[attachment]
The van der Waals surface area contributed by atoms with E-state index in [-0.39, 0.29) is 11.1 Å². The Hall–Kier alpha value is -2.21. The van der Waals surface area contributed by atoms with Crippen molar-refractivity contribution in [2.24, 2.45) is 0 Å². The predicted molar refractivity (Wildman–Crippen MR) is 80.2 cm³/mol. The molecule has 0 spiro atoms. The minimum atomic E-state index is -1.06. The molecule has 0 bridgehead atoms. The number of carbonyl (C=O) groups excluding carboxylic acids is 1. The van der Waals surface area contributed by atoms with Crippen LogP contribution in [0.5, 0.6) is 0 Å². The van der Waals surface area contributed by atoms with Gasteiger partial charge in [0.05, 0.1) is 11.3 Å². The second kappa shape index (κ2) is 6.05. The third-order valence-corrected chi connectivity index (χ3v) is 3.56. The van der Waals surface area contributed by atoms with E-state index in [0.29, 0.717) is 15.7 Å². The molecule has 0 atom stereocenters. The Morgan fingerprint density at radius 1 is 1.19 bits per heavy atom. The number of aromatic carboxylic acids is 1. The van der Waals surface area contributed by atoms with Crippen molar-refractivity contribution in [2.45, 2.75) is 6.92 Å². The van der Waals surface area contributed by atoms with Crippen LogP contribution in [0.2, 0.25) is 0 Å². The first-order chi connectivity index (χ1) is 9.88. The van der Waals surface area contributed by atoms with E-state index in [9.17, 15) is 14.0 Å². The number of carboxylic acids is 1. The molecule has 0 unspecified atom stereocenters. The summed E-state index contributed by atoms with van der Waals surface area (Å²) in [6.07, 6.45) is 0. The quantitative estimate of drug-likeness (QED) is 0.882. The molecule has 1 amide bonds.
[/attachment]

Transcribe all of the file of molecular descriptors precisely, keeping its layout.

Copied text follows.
The van der Waals surface area contributed by atoms with E-state index in [-0.39, 0.29) is 11.1 Å². The Hall–Kier alpha value is -2.21. The van der Waals surface area contributed by atoms with Crippen molar-refractivity contribution in [2.24, 2.45) is 0 Å². The predicted molar refractivity (Wildman–Crippen MR) is 80.2 cm³/mol. The molecule has 0 spiro atoms. The minimum atomic E-state index is -1.06. The molecule has 0 bridgehead atoms. The number of carbonyl (C=O) groups excluding carboxylic acids is 1. The van der Waals surface area contributed by atoms with Crippen LogP contribution in [0.5, 0.6) is 0 Å². The van der Waals surface area contributed by atoms with Gasteiger partial charge in [0.05, 0.1) is 11.3 Å². The second kappa shape index (κ2) is 6.05. The third-order valence-corrected chi connectivity index (χ3v) is 3.56. The van der Waals surface area contributed by atoms with E-state index in [0.29, 0.717) is 15.7 Å². The molecule has 0 atom stereocenters. The Morgan fingerprint density at radius 1 is 1.19 bits per heavy atom. The number of aromatic carboxylic acids is 1. The van der Waals surface area contributed by atoms with Crippen molar-refractivity contribution in [2.45, 2.75) is 6.92 Å². The van der Waals surface area contributed by atoms with Crippen LogP contribution in [0.2, 0.25) is 0 Å². The first-order chi connectivity index (χ1) is 9.88. The van der Waals surface area contributed by atoms with E-state index in [9.17, 15) is 14.0 Å². The number of carboxylic acids is 1. The molecule has 0 unspecified atom stereocenters. The summed E-state index contributed by atoms with van der Waals surface area (Å²) in [6.07, 6.45) is 0. The quantitative estimate of drug-likeness (QED) is 0.882. The molecule has 1 amide bonds.